The Baath Party's power struggle; Bush criticizes Democrats.

The Baath Party's power struggle; Bush criticizes Democrats.

The Baath Party's power struggle; Bush criticizes Democrats.

A summary of what's in the major U.S. newspapers.
April 25 2007 5:44 AM

Fighting Words

The Los Angeles Timesleads with word that there's trouble brewing inside Iraq's Baath Party as it finds itself mired in an internal power struggle. U.S. officials aren't sure whether this can be thought of as good news, but there's agreement that any party infighting is likely to affect the Sunni insurgency. The New York Times leads, and the Wall Street Journal tops its world-wide newsbox, with President Bush and Vice President Dick Cheney criticizing Democrats in Congress for coming up with a war-spending bill that includes timetables for withdrawal. "Instead of fashioning a bill I could sign, the Democratic leaders … chose to make a political statement," Bush said yesterday.  

USA Todayleads with a look at how despite the decrease in housing prices, property taxes will continue to increase for most homeowners. The Washington Postleads with Virginia Gov. Timothy M. Kaine announcing he might issue an executive order to make sure gun sellers have access to information about the mental health of a buyer. The sellers who allowed Cho Seung-Hui to buy the guns he used at Virginia Tech didn't know a court had previously declared him to be mentally ill. 

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The Baath Party was at the heart of Saddam Hussein's government, and it is widely viewed as being a key player in the insurgency. The man who was Hussein's chief deputy is thought to be the leader of the movement but a former general is vying to take his spot. The power struggle that ensued at a meeting in January appears to have caused a division within the movement that some see as a positive development because the new faction could be more willing to work with Iraq's government. Others worry that the new faction could merely be trying to figure out a way to get the Baath Party back into power.

In criticizing Democrats, Cheney directly attacked Senate Majority Leader Harry Reid for "his defeatism." Earlier in the week, Reid said "this war is lost" and accused Bush of living in a "state of denial." The Post notes inside that Reid has unexpectedly become the Democrats' main spokesman on Iraq, a role that most thought would have been filled by House Speaker Nancy Pelosi. Meanwhile, Gen. David H. Petraeus, the American commander in Iraq, is expected to make a lobbying trip to Congress to try to convince lawmakers that they should give the troop increase in Iraq more time. The NYT notes that while the White House has been speaking up against timelines, it is also applying pressure on Prime Minister Nouri al-Maliki to show progress in some key areas or risk losing support in the United States.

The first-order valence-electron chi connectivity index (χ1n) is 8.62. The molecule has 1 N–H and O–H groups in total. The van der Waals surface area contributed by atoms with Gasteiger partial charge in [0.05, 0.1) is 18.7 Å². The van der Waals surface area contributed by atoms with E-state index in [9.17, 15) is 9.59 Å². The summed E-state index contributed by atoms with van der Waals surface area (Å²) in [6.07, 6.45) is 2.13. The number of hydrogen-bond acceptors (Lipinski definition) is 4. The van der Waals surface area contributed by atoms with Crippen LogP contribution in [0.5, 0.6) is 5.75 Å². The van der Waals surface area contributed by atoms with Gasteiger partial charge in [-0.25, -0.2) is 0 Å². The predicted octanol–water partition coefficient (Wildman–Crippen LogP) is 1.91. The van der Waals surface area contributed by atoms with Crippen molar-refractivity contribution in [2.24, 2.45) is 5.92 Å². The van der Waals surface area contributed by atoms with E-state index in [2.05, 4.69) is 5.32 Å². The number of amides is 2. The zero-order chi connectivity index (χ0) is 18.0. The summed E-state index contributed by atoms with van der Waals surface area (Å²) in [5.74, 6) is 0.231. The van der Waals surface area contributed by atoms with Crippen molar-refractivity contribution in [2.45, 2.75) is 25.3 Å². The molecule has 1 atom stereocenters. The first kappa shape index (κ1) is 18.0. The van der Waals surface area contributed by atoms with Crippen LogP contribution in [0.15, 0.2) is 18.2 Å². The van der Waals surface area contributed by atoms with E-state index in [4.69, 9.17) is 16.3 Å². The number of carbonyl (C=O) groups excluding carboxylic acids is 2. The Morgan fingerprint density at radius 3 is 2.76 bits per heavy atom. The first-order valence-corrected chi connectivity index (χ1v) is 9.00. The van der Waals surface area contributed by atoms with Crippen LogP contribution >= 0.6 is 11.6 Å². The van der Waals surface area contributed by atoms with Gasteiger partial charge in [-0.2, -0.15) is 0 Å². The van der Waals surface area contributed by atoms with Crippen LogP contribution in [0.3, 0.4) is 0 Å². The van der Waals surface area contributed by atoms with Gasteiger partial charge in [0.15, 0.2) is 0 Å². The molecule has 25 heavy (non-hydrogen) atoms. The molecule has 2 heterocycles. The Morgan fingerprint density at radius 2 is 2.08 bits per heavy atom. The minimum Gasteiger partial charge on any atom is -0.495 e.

The LAT points out that Democrats in Congress want to push Republican lawmakers to vote in defense of the Iraq war as many times as possible, which could help them on two fronts. First, Democrats envision that when Republicans get tired of supporting an unpopular war they will exert pressure on Bush to change tactics. Beyond policy, these votes could also help them gain more seats during next year's elections.

Homeowners will continue to see an increase in their tax responsibility mainly because most states put limits on how fast property taxes can increase. This means the assessed value of most homes is still less than the market value. As everyone notes, new figures released yesterday show that sales of existing homes suffered the biggest monthly decline in 18 years.   

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The Post fronts a look at how more attention is being paid to the safety problems with China's food supply after ingredients from that country made their way into pet food that killed animals around the world. Turns out there's much cause for concern as the amount of food and medicine that China exports continues to increase. The Chinese government has vowed to crack down on problems but they keep cropping up in the local food supply and many have been sickened or killed as a result.

The LAT fronts, and everyone mentions, news that the Mexico City legislature voted yesterday to legalize abortion during the first 12 weeks of a pregnancy. So far, Cuba, Puerto Rico, and Guyana are the only places in Latin America where women can have an abortion on demand. Although the law is likely to face challenges before the Supreme Court, some expressed hope that this could signal a turning point for many countries in the region, where illegal and often unsafe abortions are regularly practiced.

Everyone goes inside with Hamas militants firing several rockets into Israel yesterday from the Gaza Strip. The military wing of Hamas declared that it will no longer abide by a five-month cease-fire, although some moderate members of the government said they are still trying to continue with the truce. Over the weekend, Israeli forces killed nine Palestinians, mostly militants in the West Bank. 

The LAT's Ronald Brownstein examines Bush's position on Iraq, stem cells, and global warming to chronicle how the president "has become the dead-ender." On these three issues Bush continues to mostly hold on to his original beliefs, seemingly without taking notice of how the country's opinion is changing around him. On global warming, for example, Bush has still failed to take broad action most believe is necessary to combat the problem even while industry leaders have started to tackle the problem. This means that, on global warming, "there are oil, auto and utility executives showing more urgency than Bush," writes Brownstein. "That's like prisoners worrying that the warden is skimping on security."